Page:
|ESPN.com: NBA||[Print without images]|
Jeremy Lin thinks he would have been offered a Division I basketball scholarship -- if he wasn't Asian-American.
Lin, now the starting point guard for the Houston Rockets, led Palo Alto (Calif.) High School to a 32-1 record and a state championship in 2005-06, averaging 15.1 points, 7.1 assists, 6.2 rebounds and 5.0 steals per game.
But despite being named first-team All-State and Northern California Division II Player of the Year, local schools like Stanford and UCLA passed on the 6-foot-3 Lin.
"Well, I think the obvious thing in my mind is that I was Asian-American, which, you know, is a whole different issue but ... I think that was a barrier," Lin told Charlie Rose in a "60 Minutes" interview that will air Sunday night.
"I mean ... it's a stereotype."
Lin ended up at Harvard University, where he was twice named to the All-Ivy League first team. He went undrafted out of college, but impressed in the NBA Summer League and signed with the Golden State Warriors in 2010.
Did race play a factor in why Lin wasn't drafted, too?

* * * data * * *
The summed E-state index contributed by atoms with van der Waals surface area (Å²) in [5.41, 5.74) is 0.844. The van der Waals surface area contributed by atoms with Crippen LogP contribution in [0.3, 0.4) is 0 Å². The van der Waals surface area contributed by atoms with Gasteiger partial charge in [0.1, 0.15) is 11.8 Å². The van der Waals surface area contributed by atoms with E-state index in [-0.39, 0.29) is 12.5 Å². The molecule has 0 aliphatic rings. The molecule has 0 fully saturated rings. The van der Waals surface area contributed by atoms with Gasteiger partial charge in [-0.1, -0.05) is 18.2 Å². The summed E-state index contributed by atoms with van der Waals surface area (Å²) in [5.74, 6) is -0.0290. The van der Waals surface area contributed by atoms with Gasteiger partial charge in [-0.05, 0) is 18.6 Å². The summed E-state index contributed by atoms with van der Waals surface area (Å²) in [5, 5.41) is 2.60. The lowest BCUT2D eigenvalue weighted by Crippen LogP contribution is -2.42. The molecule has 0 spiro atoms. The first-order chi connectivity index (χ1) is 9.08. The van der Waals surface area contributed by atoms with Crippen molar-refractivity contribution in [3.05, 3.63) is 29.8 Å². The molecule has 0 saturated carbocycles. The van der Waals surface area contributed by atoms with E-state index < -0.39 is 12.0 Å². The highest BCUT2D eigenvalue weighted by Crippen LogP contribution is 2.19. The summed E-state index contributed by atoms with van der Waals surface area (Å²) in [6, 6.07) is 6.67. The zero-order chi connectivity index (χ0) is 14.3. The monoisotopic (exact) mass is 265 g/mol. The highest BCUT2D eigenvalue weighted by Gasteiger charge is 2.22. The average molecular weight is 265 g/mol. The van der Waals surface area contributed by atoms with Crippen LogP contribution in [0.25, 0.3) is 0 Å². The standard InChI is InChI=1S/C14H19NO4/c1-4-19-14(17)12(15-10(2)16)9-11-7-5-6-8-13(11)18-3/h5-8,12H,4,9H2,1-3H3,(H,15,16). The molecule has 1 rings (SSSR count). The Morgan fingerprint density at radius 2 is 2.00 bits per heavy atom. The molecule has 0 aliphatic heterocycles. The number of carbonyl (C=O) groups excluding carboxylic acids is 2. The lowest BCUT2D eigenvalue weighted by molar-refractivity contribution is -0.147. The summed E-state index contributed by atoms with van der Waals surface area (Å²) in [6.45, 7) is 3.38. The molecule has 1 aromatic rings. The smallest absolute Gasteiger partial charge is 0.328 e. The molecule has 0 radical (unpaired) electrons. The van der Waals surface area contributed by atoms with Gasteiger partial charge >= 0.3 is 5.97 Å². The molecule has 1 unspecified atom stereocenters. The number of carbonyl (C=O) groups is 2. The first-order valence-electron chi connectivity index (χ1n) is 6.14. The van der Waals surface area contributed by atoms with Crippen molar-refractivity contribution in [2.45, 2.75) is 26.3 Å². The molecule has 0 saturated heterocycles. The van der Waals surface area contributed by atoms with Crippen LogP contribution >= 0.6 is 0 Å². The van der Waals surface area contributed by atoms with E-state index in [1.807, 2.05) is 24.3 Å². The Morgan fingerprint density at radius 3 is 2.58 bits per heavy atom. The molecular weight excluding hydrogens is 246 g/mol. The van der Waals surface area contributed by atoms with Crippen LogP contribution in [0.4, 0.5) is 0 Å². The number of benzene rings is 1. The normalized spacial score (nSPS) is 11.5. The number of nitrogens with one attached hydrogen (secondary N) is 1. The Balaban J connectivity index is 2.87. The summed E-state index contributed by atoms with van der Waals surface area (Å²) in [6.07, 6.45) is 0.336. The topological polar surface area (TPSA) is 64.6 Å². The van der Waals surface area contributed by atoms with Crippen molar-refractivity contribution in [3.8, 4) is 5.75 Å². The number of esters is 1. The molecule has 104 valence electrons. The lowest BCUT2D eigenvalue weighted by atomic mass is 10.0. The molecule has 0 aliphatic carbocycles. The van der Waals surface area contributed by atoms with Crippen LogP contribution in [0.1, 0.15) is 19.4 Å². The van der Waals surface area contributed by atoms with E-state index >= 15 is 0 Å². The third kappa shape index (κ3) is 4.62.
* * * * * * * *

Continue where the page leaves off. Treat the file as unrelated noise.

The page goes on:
"I think in the true sense the answer to that is yes," NBA commissioner David Stern told Rose, according to CBSNews.com.
"In terms of looking at somebody ... I don't know whether he was discriminated against because he was at Harvard," Stern said with a laugh, according to CBSNews.com. "Or because he was Asian."
Lin bounced around from there before making his mark seemingly out of nowhere with the New York Knicks last season, spawning the "Linsanity" craze. In 35 games with the Knicks, Lin averaged 14.6 points, 6.2 assists and 3.1 rebounds.
Lin signed a three-year, $25.1 million offer sheet with the Rockets in the offseason, which the Knicks chose not to match. In his first full season as a starter, Lin, 24, is averaging 13.1 points, 6.1 assists and 3.0 rebounds in 76 games for Houston.
Mike Mazzeo is a regular contributor to ESPNNewYork.com.